MINOT AIR FORCE BASE - When 1st Lt. Daniel Welch arrived at Minot Air Force Base in January, he became part of the same squadron his grandfather commanded in the 1970s.
That squadron is the 23rd Bomb Squadron, a unit of the 5th Bomb Wing at Minot AFB.
Welch, a B-52 co-pilot, is keeping up his family's tradition as a B-52 Stratofortress flight officer.
Eloise Ogden/MDN • 1st Lt. Daniel Welch, a B-52 co-pilot at Minot Air Force Base, is a third generation B-52 flight officer. His grandfather and father also were B-52 aviators. Welch is shown on Aug. 19 when he was one of the speakers at a ceremony to celebrate the arrival of the first B-52 at the base 50 years ago.
Both his grandfather, retired Col. Don Sprague, of Sacramento, Calif., and his father, retired Lt. Col. Don Welch, of Las Vegas, were B-52 aviators.
Welch was one of the speakers Aug. 19 when the base held "Peace Persuader Day" to celebrate the arrival of the first B-52 bomber at the base 50 years ago. The day was named for that first plane. The first B-52 arrived July 16, 1961, but the ceremony was postponed until August because of the flood in Minot.
When he was asked to speak at the 50th anniversary celebration, Welch said he asked himself, "What have I done to be given this opportunity besides being born into a B-52 family of aviators?"
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Since he has just begun his career as a B-52 aviator, he chose to honor his grandfather and his father by telling a few of their experiences as well as about his grandmother and mother.
Welch said his grandfather grew up in Cincinnati, Ohio, and was commissioned by ROTC. He went to Maxwell AFB, Ala., for additional training, where he met Daniel's grandmother, Marion.
"At the time that they met, my grandmother was an Air Force nurse. She outranked him and he had to salute her. To this day, we still give him a hard time for that," Welch said.
Daniel's grandfather attended pilot training in Texas. After graduation he went on to fly the F-86 Saber, the B-47 and then "the mighty B-52," his grandson said. "He's flown every model from the A model up to the H model."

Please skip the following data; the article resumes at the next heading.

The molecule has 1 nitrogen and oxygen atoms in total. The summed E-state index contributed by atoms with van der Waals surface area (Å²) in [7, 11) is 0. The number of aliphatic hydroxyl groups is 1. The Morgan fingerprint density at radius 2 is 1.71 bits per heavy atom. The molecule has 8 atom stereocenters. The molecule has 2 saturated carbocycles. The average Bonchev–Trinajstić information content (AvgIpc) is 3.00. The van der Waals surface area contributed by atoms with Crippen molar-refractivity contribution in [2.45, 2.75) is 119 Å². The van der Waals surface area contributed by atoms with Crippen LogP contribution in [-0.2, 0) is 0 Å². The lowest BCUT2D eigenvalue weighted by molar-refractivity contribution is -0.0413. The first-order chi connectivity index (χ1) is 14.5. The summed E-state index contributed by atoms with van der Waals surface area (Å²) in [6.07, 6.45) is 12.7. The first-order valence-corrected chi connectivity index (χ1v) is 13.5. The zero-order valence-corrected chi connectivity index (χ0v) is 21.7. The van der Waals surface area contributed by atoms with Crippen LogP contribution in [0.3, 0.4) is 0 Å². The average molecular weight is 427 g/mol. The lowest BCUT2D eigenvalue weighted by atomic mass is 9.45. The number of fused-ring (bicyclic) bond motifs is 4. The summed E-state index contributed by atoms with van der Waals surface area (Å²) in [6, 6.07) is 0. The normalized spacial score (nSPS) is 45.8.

Sprague flew combat missions in Vietnam. As a result of one of those missions over North Vietnam, he became a recipient of the Distinguished Flying Cross, his grandson said.
Sprague returned from Vietnam and was assigned to Minot AFB in the early 1970s "where he became the squadron commander of my current squadron, the 23rd Bomber Barons," Welch said.
Welch said he felt it was pretty amazing when he looked through squadron history books and came across a picture of his grandfather and some of the news articles he was in while his grandfather was at the Minot base.
Sprague then was assigned to Mather AFB, Calif., where he became the wing commander. "That's where my father walked into the picture," Welch said.
The senior Welch had just been commissioned by ROTC. "My mother (Diane) was working at the base pool as a lifeguard. I've got to give my dad some credit for having the guts to date the wing commander's daughter," the lieutenant said.
Shortly after his parents got married, they were assigned to Guam in the early 1980s. "Sitting nuclear alert was part of the B-52 crews' lifestyle," Welch said. He said his father tells about the crews being at the base exchange with their families when suddenly they were notified. They would leave their families and run out the door to respond to their aircraft, not knowing if it was the real thing or a drill, Welch said. His father retired from the Air Force after 22 years.
"Growing up with my grandfather and father as role models made it pretty easy to decide that I wanted to pursue a career in aviation," Welch said.
"I was able to realize that dream after I attended pilot training after my graduation from the Air Force Academy in 2008," he said.
Welch was commissioned in 2008 and graduated from pilot training in December 2009. He started flying the B-52 in March 2010 at Barksdale AFB, La., and arrived at Minot AFB in January of this year.
Welch said he looks forward to the challenges and experiences that are sure to present themselves just as they presented themselves to generations before him.
But he pointed out that he would be remiss if he didn't mention "the glue" that has held the three generations of bomber crews together: his mother.
"As a daughter she endured Christmases and holidays away with her father being deployed; as a wife she endured time without her husband," he said.
Welch said it appears he will be deployed over the holiday season. "She's a proud B-52 mother," he added.
If he has a youngster some day, Welch said maybe there will be a fourth generation B-52 aircrew member.